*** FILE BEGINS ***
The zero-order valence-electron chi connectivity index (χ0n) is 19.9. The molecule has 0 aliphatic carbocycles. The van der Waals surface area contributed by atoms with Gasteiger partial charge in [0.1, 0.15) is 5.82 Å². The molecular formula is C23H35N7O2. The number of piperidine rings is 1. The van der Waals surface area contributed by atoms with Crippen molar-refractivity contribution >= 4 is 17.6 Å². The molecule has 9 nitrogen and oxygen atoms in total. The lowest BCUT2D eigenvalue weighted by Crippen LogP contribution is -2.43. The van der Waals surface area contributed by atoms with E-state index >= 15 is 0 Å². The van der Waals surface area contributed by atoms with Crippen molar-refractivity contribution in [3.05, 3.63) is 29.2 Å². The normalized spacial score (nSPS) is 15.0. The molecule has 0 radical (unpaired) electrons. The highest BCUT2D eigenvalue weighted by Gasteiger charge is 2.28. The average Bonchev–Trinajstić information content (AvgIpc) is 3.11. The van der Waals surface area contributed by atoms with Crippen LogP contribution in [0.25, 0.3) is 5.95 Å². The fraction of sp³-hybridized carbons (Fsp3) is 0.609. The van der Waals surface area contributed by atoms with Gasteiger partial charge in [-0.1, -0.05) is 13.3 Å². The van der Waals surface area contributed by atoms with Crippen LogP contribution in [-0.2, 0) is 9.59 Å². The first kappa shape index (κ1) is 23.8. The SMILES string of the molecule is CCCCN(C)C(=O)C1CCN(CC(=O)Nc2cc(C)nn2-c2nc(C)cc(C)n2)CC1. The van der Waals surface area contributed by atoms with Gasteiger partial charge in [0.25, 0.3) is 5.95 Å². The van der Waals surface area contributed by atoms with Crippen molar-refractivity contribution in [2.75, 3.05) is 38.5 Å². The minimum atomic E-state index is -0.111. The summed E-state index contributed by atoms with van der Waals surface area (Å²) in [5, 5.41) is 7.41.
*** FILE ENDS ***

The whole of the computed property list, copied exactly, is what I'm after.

The zero-order valence-electron chi connectivity index (χ0n) is 19.9. The molecule has 0 aliphatic carbocycles. The van der Waals surface area contributed by atoms with Gasteiger partial charge in [0.1, 0.15) is 5.82 Å². The molecular formula is C23H35N7O2. The number of piperidine rings is 1. The van der Waals surface area contributed by atoms with Crippen molar-refractivity contribution >= 4 is 17.6 Å². The molecule has 9 nitrogen and oxygen atoms in total. The lowest BCUT2D eigenvalue weighted by Crippen LogP contribution is -2.43. The van der Waals surface area contributed by atoms with E-state index >= 15 is 0 Å². The van der Waals surface area contributed by atoms with Crippen molar-refractivity contribution in [3.05, 3.63) is 29.2 Å². The normalized spacial score (nSPS) is 15.0. The molecule has 0 radical (unpaired) electrons. The highest BCUT2D eigenvalue weighted by Gasteiger charge is 2.28. The average Bonchev–Trinajstić information content (AvgIpc) is 3.11. The van der Waals surface area contributed by atoms with Crippen LogP contribution in [0.25, 0.3) is 5.95 Å². The fraction of sp³-hybridized carbons (Fsp3) is 0.609. The van der Waals surface area contributed by atoms with Gasteiger partial charge in [-0.1, -0.05) is 13.3 Å². The van der Waals surface area contributed by atoms with Crippen LogP contribution in [-0.2, 0) is 9.59 Å². The first kappa shape index (κ1) is 23.8. The SMILES string of the molecule is CCCCN(C)C(=O)C1CCN(CC(=O)Nc2cc(C)nn2-c2nc(C)cc(C)n2)CC1. The van der Waals surface area contributed by atoms with Gasteiger partial charge in [0.25, 0.3) is 5.95 Å². The van der Waals surface area contributed by atoms with Crippen molar-refractivity contribution in [2.75, 3.05) is 38.5 Å². The minimum atomic E-state index is -0.111. The summed E-state index contributed by atoms with van der Waals surface area (Å²) in [5, 5.41) is 7.41.